You reveal what makes your retirement tick – or not

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In YourLifeChoices’ 2018 Retirement Matters Survey, we asked you to describe the best aspects of your retirement. Overwhelmingly, members spoke about the freedom of not having to march to anyone else’s drum and the extra time available to spend with family, especially grandchildren.

The ability to do volunteering or charity work was also a popular response.

It shows what big hearts YourLifeChoices members have, that even though they have hung up their hats after decades of toiling, they still believe they have more to contribute to society – with no expectation to be financially rewarded for their efforts.

Clearly, the satisfaction that volunteers derive from helping those in need and good causes generally is a major factor contributing to a sense of fulfilment, a sense of being useful and appreciated.

Unfortunately, some respondents felt miserable in their retirement years. By and large, they felt that they had been chewed up and spat out by the system. Some had been forced to retire to care for elderly parents or sick partners. This had clearly diminished their enjoyment of life, according to their accounts.

More than 4000 YourLifeChoices members offered their perspectives on retirement. Here are a few that caught our attention:

The freedom to choose what one does with one’s days. The opportunity to put some time back into the community that supports us all. The opportunity to try new things and not have to please others all the time. If they don’t like me or what I do, I have the freedom to walk away.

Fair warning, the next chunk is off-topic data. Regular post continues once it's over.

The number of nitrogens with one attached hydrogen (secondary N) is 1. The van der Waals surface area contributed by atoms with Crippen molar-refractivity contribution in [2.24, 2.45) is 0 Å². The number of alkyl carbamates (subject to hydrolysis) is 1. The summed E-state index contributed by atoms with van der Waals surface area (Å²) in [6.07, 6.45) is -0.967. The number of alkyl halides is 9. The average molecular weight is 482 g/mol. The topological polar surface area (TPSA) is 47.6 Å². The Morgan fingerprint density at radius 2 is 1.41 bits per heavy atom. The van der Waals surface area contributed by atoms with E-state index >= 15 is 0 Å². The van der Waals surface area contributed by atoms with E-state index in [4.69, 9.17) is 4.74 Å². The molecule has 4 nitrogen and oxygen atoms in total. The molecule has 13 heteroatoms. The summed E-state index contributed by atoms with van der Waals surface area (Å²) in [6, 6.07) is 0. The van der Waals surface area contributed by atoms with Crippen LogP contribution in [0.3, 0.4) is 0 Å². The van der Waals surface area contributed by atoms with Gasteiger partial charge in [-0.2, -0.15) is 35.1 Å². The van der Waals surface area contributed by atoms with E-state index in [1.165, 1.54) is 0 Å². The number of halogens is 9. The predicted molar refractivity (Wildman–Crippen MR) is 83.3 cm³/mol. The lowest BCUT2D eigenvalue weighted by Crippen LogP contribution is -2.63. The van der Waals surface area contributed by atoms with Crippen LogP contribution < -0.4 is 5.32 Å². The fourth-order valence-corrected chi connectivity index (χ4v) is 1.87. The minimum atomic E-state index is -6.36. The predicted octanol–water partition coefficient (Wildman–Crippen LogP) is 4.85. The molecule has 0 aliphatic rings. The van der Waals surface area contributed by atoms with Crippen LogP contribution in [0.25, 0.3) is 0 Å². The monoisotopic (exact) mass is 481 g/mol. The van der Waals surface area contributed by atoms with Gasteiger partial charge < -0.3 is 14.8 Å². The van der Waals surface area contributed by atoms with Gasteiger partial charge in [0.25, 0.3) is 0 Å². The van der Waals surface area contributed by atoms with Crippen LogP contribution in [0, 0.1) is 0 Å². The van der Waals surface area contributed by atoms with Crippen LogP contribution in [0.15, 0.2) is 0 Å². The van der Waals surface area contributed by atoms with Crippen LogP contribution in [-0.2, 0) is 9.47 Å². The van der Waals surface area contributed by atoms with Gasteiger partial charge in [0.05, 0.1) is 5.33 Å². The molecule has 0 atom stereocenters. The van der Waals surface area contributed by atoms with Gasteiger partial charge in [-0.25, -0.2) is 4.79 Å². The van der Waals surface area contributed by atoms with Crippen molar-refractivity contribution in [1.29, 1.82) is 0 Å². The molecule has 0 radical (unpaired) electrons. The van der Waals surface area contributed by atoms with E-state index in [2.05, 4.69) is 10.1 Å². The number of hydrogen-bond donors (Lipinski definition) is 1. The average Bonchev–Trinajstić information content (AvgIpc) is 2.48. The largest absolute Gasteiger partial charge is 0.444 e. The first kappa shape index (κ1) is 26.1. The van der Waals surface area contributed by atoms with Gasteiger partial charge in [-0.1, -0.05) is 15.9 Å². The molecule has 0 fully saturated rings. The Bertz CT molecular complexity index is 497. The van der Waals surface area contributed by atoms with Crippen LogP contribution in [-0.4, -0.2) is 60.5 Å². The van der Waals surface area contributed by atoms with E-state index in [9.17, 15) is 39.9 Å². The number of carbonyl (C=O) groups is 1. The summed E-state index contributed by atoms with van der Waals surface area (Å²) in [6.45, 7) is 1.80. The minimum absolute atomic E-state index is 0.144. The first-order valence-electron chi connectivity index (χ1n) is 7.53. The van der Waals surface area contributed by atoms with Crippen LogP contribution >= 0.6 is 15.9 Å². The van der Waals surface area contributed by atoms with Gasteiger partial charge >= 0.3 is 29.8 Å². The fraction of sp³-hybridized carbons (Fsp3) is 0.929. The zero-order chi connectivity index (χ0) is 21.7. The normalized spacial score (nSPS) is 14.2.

To be able to do what you want, when you want to … golf, working on my classic car, lunch with my wife.

My time, making choices about what is important in life, being focused, exchanging learning, contributing and sharing life experiences, having time to do it.

Not having to answer to a capitalistic boss.

Being able to travel on last-minute bargains.

Not to feel pressured to perform impossible feats on a daily basis at work.

Being able to do what you want when you want without the boss saying “No”.

Having time to do more art. There are a lot of online courses to do.

The best aspect is being able to stay fit as I never had time to visit a gym while working.

Being able to sleep in if I had a bad night’s sleep.

Not having to travel to work through traffic each day.

Enjoying life in my paradise.

For the lucky person who describes their life as utopian, we are so glad for you. But spare a thought for those who are struggling in retirement. For instance:

I was forced into retirement as a carer for my husband and so I don’t have much choice.

I really cannot think of any. I am a first generation Australian. I have no inheritances to support me and, in fact, supported my mother until her demise at 96. So, losing my job came as a huge shock to me and I have little to look forward to.

Retirement on a full pension means to live frugally … so many things are overpriced for pensioners.

Nothing. I’d rather die than be living at my age. I’ve had a good life, but I’ve got nothing to offer but memories.

Can you recommend to our more unfortunate retirees ways in which they could improve the quality of their lives and lift their perspectives into a better place?

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Are you a worrywart? Mindfulness can combat those negative thoughts.

Written by Olga Galacho



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